Zoo Lab 106
Zoo Lab 106 Bio 106-016
Kutztown University of Pennsylvania
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This 6 page Class Notes was uploaded by Dallas Bowe on Thursday March 3, 2016. The Class Notes belongs to Bio 106-016 at Kutztown University of Pennsylvania taught by Dr. Nancy Butler in Spring 2016. Since its upload, it has received 38 views. For similar materials see Zoology Lab in Biology at Kutztown University of Pennsylvania.
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Date Created: 03/03/16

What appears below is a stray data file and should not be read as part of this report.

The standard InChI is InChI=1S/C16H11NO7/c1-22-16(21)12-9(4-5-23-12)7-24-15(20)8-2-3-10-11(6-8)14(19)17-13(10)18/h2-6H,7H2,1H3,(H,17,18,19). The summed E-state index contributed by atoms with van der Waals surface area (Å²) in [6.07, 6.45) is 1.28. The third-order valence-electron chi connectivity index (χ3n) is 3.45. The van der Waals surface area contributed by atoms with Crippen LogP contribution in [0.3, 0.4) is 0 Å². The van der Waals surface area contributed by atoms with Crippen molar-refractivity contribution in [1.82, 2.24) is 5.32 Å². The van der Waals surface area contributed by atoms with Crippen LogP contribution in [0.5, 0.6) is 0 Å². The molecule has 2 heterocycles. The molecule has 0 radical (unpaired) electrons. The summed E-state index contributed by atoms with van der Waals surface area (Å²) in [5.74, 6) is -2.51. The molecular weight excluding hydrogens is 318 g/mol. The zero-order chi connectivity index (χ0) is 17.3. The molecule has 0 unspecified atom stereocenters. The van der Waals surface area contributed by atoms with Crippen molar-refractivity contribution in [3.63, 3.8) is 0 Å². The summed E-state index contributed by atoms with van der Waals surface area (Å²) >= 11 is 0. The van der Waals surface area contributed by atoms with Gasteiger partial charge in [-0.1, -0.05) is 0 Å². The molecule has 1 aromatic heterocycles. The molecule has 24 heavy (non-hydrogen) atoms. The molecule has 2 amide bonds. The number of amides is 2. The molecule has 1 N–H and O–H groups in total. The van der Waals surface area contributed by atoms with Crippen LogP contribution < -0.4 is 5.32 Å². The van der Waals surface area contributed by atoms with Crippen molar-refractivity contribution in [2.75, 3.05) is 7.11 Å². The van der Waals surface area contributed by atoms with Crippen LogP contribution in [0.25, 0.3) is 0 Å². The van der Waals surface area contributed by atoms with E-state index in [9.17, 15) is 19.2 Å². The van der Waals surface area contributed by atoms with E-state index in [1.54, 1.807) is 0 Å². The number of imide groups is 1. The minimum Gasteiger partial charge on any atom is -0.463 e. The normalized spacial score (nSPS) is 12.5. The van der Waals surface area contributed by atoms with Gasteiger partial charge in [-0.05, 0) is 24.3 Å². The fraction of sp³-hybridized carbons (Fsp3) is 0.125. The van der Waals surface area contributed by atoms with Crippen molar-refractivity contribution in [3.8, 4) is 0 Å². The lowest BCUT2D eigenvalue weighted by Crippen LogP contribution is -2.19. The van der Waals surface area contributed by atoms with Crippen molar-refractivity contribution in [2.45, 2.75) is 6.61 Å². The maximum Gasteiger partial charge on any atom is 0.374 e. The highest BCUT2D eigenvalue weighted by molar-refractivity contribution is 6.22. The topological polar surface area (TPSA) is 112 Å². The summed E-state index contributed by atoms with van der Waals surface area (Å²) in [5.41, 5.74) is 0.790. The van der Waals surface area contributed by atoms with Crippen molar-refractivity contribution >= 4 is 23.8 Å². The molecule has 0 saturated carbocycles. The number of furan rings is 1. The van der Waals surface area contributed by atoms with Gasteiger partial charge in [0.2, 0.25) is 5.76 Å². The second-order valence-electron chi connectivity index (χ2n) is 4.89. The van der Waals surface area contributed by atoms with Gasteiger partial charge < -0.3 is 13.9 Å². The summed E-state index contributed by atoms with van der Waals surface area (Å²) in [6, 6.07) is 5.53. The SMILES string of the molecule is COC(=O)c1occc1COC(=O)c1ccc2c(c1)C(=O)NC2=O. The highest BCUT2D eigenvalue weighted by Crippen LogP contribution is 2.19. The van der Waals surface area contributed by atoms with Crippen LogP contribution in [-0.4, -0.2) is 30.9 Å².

Chapter 8 Flatworms Kingdom: Animalia Phylum: Platyhelminthes lack circulatory system for transporting oxygen and nutrients cells are close to surface for effective diffusion and transportation of nutrients monoecious (have both female and male reproductive organs can self fertilize) mostly parasitic possess gastrovascular cavity Triploblastic: 3 tissue layers: Epidermis, Mesoderm, Gastrodermis Excretory system consisting of flame cells Metabolic waste is eliminated through diffusion through the body wall Bilateral symmetry Ladderlike nervous system 2 longitudinal nerve cords connected by a series of transverse nerves Cephalization concentration of nervous tissue and sensory structures at the anterior end of the body Acoelomate body plan NO coelom ( cavity within the mesoderm ) Mesoderm is solid inside flatworms filled w/ muscle fibers and other loose tissues Body Planes of Triploblastic Animals Acoelomate animals whose central space is filled with tissue (mesoderm). No true body cavity exists. (i.e. flatworms) Pseudocoelomate animals with a central body cavity that lies b/n the gastrodermis and mesoderm (i.e. roundworms (nematodes) Eucoelomate animals with a central body cavity that lies within the mesoderm (i.e. earthworms, molluscs, arthropods, echinoderms, chordates) Turbellarian Anatomy Kingdom: Animalia Phylum: Platyhelminthes Class: Turbellaria Genus: Dugesia (planarian) freeliving flatworms with a ventral oral opening Carnivorous eat crustaceans, protists, roundworms and insects Mucus secretion from specialized glands allow them to entangle small prey Typically inhabit freshwater streams and ponds. oceans and moist terrestrial environments (under rocks, moist debris, foliage) At anterior end (cranial; head region) (sensory structures) o Eyespot photoreceptor; provides chemical info to the cell about light intensity in an environment; cannot form true images; detect shadows and distinguish between light and dark o Auricles chemoreceptors that detect dissolves chemicals in water BOTH provide info about external environment to cerebral ganglia and ladderlike nervous system In middle o Pharynx muscular extension of the gastrovascular cavity that extends from the sheath in the body for feeding; extends through ventral oral opening and sucks its food o Branched gastrovascular cavity to minimize the distance for nutrients to diffuse from the gastrovascular cavity to tissues o Extracellular digestion (in gastrovascular cavity) nutrients are absorbed directly by individual cells; undigested food is eliminated through pharynx Possess simple excretory system w/ flame cells; evolutionary larger body sizes Flame cells osmoregulation and assists with excretion; located at terminal ends of branching tubules tubules collect metabolic waste from tissues through diffusion while flame cells create a current that pushes wastes along tubules system and out animal’s tiny pores Flukes Kingdom: Animalia Phylum: Platyhelminthes Class: Trematoda Genus: Fasciola; Clonorchis liver flukes endoparasites with leafshaped body and anterior oral opening usually attached to intestines, lungs, blood vessels, bladder or liver feed by robbing nutrients and body fluids from host Complex life cycles (several intermediate host; one definitive host) Flukes use suckers to attach to host’s inner body walls or organs Surrounded by a cuticle thin protective layer/barrier that prevents digestive enzymes of host from dissolving them Prolific production of eggs b/c only a tiny % of eggs make it out of the host, hatch into larvae & find another host/reproduce Monoecious Solitary lifestyle Fasciola hepatica sheep liver fluke digenea Adult liver flukes live in the liver and bile ducts of their hosts where they feed on blood and produce prolifically o eggs enter intestinal tract w/ bile and are expelled with the animal’s feces. If eggs are dropped onto a wet area, the eggs hatch, releasing freeliving miracidia larvae, where they swim until they they find an intermediate snail host o miracidium larvae can produce thousands of cercaria larvae See Figure 8.9 Clonorchis sinensis human liver fluke; common in Eastern Asia 3 parasitic stages in life: primary host (human from eating raw/undercooked fish infected with metacercaria), 2 intermediate hosts (snail and fish) See Figure 8.10 Structure Function Oral Sucker Specialized for attachment to host; used in feeding Ventral sucker secondary point of attachment to host Pharynx muscular tube for pumping in blood and body fluids from host Gastrovascular cavity forked tube for digestion and distribution of nutrients throughout the body (reduced in flukes) Testes produce sperm Vas deferens stores sperms and transports sperm to genital pore Genital pore receives sperm and moves it to the seminal receptacle Ovary produces eggs Seminal receptacle receives sperm and stores it (often for the life of the flukes) eventually moving it to the uterus where eggs are fertilized Yolk gland and yolk eggs are combined with yolk and shelled before passing to the duct uterus Uterus shelled, fertilized eggs are stored here until release through the genital pore Excretory canals and collect metabolic waste from the flame cells bladder Excretory pore releases metabolic waste products out of the body Tapeworms Kingdom: Animalia Phylum: Platyhelminthes Class: Cestoda Genus: Taenia pisiformis (dog tapeworm) ; Dipylidium caninum (double pore tapeworm; 2 genital pores on each proglottid) endoparasites with long, ribbonlike body composed of proglottids and no oral openings No gastrovascular cavity; nutrients absorbed directly through epidermis Possess cuticle Scolex (head) modified for attachment to the host and possess an array of hooks and suckers that are embedded in the anterior end inside intestinal wall Body = series of growing sections (proglottids) from scolex Selffertilization (possible) and cross fertilization b/n 2 tapeworms (more common) o 1 proglottid can fertilize another on the same tapeworm o Proglottids @ terminal end w/ fertilized eggs drop off and pass through the host through its feces Structure Function Scolex anterior end of tapeworm; lacks sensory structures but possesses modifications for attachment to intestinal wall of host Hooks and modified structures on scolex for attachment to host suckers Neck constricted portion signifying posterior end of scolex; marks the site of origin of immature proglottids Immature newly produced section of the tapeworm that has undeveloped proglottid reproductive organs Excretory canals longitudinal channels running along the outer margins of the body that deliver metabolic waste products out of the tapeworm Mature tapeworm segment that has functional reproductive organs proglottids Yolk gland and eggs are combined with yolk and shelled before passing to the uterus yolk duct Ovary produces eggs Uterus shelled, fertilized eggs are stored here until proglottid drops off of tapeworm body Vagina point of entry into female reproductive tract through which sperm travel to reach the eggs; joins with the genital pore Testes produce sperm Vas deferens canal through which sperm pass as they exit the proglottid through the genital pore Genital pore external opening common to the male and female reproductive tracts of the tapeworm; sperm exit and enter proglottids through this opening Gravid proglottid tapeworm segment containing ripe fertilized eggs; this segment is ready to drop off the tapeworm body and be eliminated from the host in feces Chapter 9 Roundworms Kingdom: Animalia Phylum: Nematoda mixture of freeliving and parasitic roundworms Unsegmented bilaterally symmetrical Covered by cuticle (secreted by epidermis protective coating in parasite forms) o only permeable to water, gases Diecious (females are larger than the males) Pseudocoelom lies b/n mesoderm (muscles tissue) and gastrodermis (intestine) Complete digestive tract increased digestive efficiency Excretory system No circulatory or respiratory system fluid of pseudocoelom perform gas and nutrient transport Onchcerca nematode; migrates in victim’s eyes Dirofilara immitis heartworm; common roundworm parasite that infects dogs, cats, and other mammals and spread from host to host through mosquitos; resides in the pulmonary artery of host Enterobius vermicularis pinworm; parasite nematode that affects primarily children and causes severe abdominal pain, nausea, diarrhea,and itching around anus (where female pinworm lays eggs) Trichinella sprialis parasite that lies in the intestine of pigs; form cysts in muscle tissue Dracunculus medinensis live beneath the skin of human hosts Kingdom: Animalia Phylum: Nematoda Genus: Ascaris lumbricoides (infects humans and pigs) Routinely spreads in areas where sanitation practices are poor Reside in small intestine of host Males are typically smaller w/ curved posterior end and spicules near anus At anterior end, possess triradiate lips, which surround the mouth Digestive system partially digested food from host is pumped thorough mouth using pharynx and fluid is transported to intestine for nutrient absorption Excretory system 2 lateral lines running length of body to eliminate waste (have dorsal and ventral cords) Structure Function Mouth ingestion of food Pharynx muscular region of digestive tract that “pumps”that pumps food through mouth and into intestines Anus elimination of indigestible waste (egestion) Lateral Lines Longitudinal canals that function as the excretory system of roundworms, releasing nitrogenous wastes in the form of ammonia and urea Pseudocoelom body cavity lined on the inside by a layer of gastrodermis and on the outside by a layer of mesoderm Testis (male) produces sperm Vas deferens stores mature sperm and transports them to seminal vesicle (male) Seminal vesicle enlarged tube representing terminal portion of male reproductive tract, (male) which transports mature sperm out of the nematode Genital pore point of entry for sperm and opening through which fertilized eggs are (female) released from the body Vagina (female) terminal portion of female reproductive tract, which receives sperm from males and directs eggs through genital pore Branches uterus site where developing eggs mature before being released (female) Oviduct (female) repository for eggs produced in ovary until fertilization Ovary (female) produces eggs